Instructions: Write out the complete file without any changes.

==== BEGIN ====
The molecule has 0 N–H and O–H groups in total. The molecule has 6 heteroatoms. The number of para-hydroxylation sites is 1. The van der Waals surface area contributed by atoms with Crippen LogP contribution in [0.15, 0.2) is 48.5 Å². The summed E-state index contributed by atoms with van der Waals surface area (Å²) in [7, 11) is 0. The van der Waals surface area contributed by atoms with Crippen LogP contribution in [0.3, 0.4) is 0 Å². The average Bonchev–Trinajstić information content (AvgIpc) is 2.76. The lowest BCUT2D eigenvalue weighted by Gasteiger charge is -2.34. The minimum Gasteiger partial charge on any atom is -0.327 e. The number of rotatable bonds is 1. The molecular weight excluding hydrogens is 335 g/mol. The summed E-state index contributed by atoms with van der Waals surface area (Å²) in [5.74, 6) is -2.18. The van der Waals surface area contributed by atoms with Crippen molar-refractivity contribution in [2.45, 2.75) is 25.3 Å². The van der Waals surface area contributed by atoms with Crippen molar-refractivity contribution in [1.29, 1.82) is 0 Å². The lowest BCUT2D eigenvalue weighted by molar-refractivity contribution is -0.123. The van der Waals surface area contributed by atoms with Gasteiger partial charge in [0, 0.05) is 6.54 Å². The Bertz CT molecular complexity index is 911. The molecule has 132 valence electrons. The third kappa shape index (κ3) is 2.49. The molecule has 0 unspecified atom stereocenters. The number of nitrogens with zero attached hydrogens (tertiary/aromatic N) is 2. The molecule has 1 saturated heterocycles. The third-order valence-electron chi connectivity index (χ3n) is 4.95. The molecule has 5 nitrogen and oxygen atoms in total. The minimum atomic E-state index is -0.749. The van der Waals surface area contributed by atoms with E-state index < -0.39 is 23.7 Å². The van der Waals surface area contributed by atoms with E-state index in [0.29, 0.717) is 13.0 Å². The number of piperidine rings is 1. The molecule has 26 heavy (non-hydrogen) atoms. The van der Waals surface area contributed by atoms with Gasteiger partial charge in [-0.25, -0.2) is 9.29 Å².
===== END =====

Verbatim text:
The molecule has 0 N–H and O–H groups in total. The molecule has 6 heteroatoms. The number of para-hydroxylation sites is 1. The van der Waals surface area contributed by atoms with Crippen LogP contribution in [0.15, 0.2) is 48.5 Å². The summed E-state index contributed by atoms with van der Waals surface area (Å²) in [7, 11) is 0. The van der Waals surface area contributed by atoms with Crippen LogP contribution in [0.3, 0.4) is 0 Å². The average Bonchev–Trinajstić information content (AvgIpc) is 2.76. The lowest BCUT2D eigenvalue weighted by Gasteiger charge is -2.34. The minimum Gasteiger partial charge on any atom is -0.327 e. The number of rotatable bonds is 1. The molecular weight excluding hydrogens is 335 g/mol. The summed E-state index contributed by atoms with van der Waals surface area (Å²) in [5.74, 6) is -2.18. The van der Waals surface area contributed by atoms with Crippen molar-refractivity contribution in [2.45, 2.75) is 25.3 Å². The van der Waals surface area contributed by atoms with Crippen molar-refractivity contribution in [1.29, 1.82) is 0 Å². The lowest BCUT2D eigenvalue weighted by molar-refractivity contribution is -0.123. The van der Waals surface area contributed by atoms with Gasteiger partial charge in [0, 0.05) is 6.54 Å². The Bertz CT molecular complexity index is 911. The molecule has 132 valence electrons. The third kappa shape index (κ3) is 2.49. The molecule has 0 unspecified atom stereocenters. The number of nitrogens with zero attached hydrogens (tertiary/aromatic N) is 2. The molecule has 1 saturated heterocycles. The third-order valence-electron chi connectivity index (χ3n) is 4.95. The molecule has 5 nitrogen and oxygen atoms in total. The minimum atomic E-state index is -0.749. The van der Waals surface area contributed by atoms with E-state index < -0.39 is 23.7 Å². The van der Waals surface area contributed by atoms with E-state index in [0.29, 0.717) is 13.0 Å². The number of piperidine rings is 1. The molecule has 26 heavy (non-hydrogen) atoms. The van der Waals surface area contributed by atoms with Gasteiger partial charge in [-0.25, -0.2) is 9.29 Å².